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DADDY'S ARMY BUDDY WAS THE KING OF ROCK N ROLL
January 08th,  2018   -   The Jackson Sun  /  Elvis Express Radio
Frankie Lax had no idea what he was involved with when his father’s buddy from his days in the Army would come to Jackson, or when they’d go visit his house on what was then
Hwy 51 in Memphis.

“I was raised to think men who grew their hair long and were in to rock ’n’ roll were hippies that weren’t worth being around, but I thought this guy got a pass because he served with
my dad in the Army, then went wild after that,” said Lax, the son of the late Frank Lax, a former Madison County Constable and founder of Maxx Guard Security. “But as a boy who
was 8, 9, 10 years old, I was mesmerized by the big limousine he pulled up in, the phone in it, the TV in it and all the buttons.

“I didn’t know my daddy’s buddy was as big a deal as he was. He was just Elvis Presley to us.”

It would be nothing for the elder Frank to take his son Frankie, who now serves as Constable and is owner of Maxx Guard, to Memphis and run a few errands and then say, “Let’s
run over and see Elvis.”

“We’d go over and do that, and visit for a little while, and then come home,” Frankie Lax said.

Mama’s boys
The elder Lax passed away in 2005, but it was a year before that Frankie thinks he found out the real bond between his father and the King of Rock ’n’ Roll, who died in 1977 at the
age of 42 at his home in Memphis, Graceland.

“I was sitting here in this office one day and got up the guts to ask Daddy why he never drank alcohol,” Frankie Lax said. “He said it had never touched his lips, and I asked him why.

“He said when he was 14, his mother was on her deathbed, and the last thing she asked him to do was to promise to never drink alcohol. And he said he kept his final promise to his
mother.”

Then Frank Lax said it had been nearly 50 years since he told that story.

“The last person he said he told that to was Elvis Presley,” Frankie Lax said. “Elvis loved his mama, and he made the same promise to her that my daddy made to his mama.

“And I think they really bonded over that because they’d go out with their buddies while they were serving, and everybody would be drinking except them.”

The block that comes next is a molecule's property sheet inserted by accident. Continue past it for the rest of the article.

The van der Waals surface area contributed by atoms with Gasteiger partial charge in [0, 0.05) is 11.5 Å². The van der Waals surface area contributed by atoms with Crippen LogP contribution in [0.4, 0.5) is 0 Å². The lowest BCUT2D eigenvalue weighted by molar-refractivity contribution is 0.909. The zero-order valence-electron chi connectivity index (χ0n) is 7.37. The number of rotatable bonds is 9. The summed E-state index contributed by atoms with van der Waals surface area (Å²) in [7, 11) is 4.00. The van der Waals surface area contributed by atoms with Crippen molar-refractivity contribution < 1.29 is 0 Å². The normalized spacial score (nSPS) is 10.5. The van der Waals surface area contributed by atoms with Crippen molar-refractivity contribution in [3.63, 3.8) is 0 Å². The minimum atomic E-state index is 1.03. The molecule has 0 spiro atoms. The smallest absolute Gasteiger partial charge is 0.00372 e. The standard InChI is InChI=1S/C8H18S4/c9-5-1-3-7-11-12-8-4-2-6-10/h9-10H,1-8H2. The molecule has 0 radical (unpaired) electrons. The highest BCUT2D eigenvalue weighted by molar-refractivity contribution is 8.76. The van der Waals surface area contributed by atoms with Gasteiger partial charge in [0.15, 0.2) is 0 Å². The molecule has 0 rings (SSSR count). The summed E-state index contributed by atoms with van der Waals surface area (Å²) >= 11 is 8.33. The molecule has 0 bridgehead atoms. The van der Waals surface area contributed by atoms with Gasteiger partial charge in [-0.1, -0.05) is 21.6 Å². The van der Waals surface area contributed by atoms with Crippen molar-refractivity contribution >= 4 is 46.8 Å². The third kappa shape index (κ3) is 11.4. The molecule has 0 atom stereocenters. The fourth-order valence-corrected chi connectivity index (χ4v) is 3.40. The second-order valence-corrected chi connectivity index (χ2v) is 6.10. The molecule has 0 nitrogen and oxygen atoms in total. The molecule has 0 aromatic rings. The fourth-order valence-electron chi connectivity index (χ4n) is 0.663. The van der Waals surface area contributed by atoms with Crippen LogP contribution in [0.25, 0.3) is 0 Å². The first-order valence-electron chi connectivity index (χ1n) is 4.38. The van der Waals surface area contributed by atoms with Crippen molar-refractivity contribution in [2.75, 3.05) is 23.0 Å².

In the above pictures you can see Frankie Lax's father, Frank, standing behind Elvis during their induction into the U.S. Army and then in the 3rd photo we can see Frankie holding
the belt gifted to his father by Elvis Presley. "My father said, 'Elvis, I like your belt. Let me have one,'" Lax recalled. "And Elvis said, 'You can't have my belt, but I'll have you one
made.'" Lax's office is filled with memorabilia commemorating his father's friendship with the King of Rock 'n' Roll.

Frank Lax and Elvis Presley were both drafted in March of 1958 and served overseas in Germany. Frank Lax first met Elvis when they boarded the bus for boot camp at Fort
Chaffee, Arkansas.

“They hit it off and became buddies because I think Elvis appreciated that Daddy thought of him as a buddy in service and not this big-time singer that he was,” Frankie Lax said.

“Daddy was a fan of Elvis and liked his music, but he didn’t try to take advantage of him and try to borrow money at every turn like some of the other guys did.”
Frank Lax took every opportunity to defend Elvis, particularly after he died.

“There were some stories that went around about Elvis after his death, and Daddy wanted to set the record straight on a lot of things,” Frankie Lax said. “Elvis never drank. The pills
he took were prescription, and Elvis was a good guy.

“That was the main things he always said. And he was a great guy to have around in the Army, always doing extra work and things like that.”

Buying a truck
It was during a trip to Jackson where Elvis showed what kind of person he was.

The Lax family lived on Lester’s Chapel Road in South Jackson. Elvis picked up Frank and Frankie and were riding around and wound up on the other end of the road that hadn’t
been paved yet. A full-size truck was pulled over on the side of the road with engine trouble.

Frank Lax knew the man who owned the truck and checked on him when Elvis told the limousine driver to stop.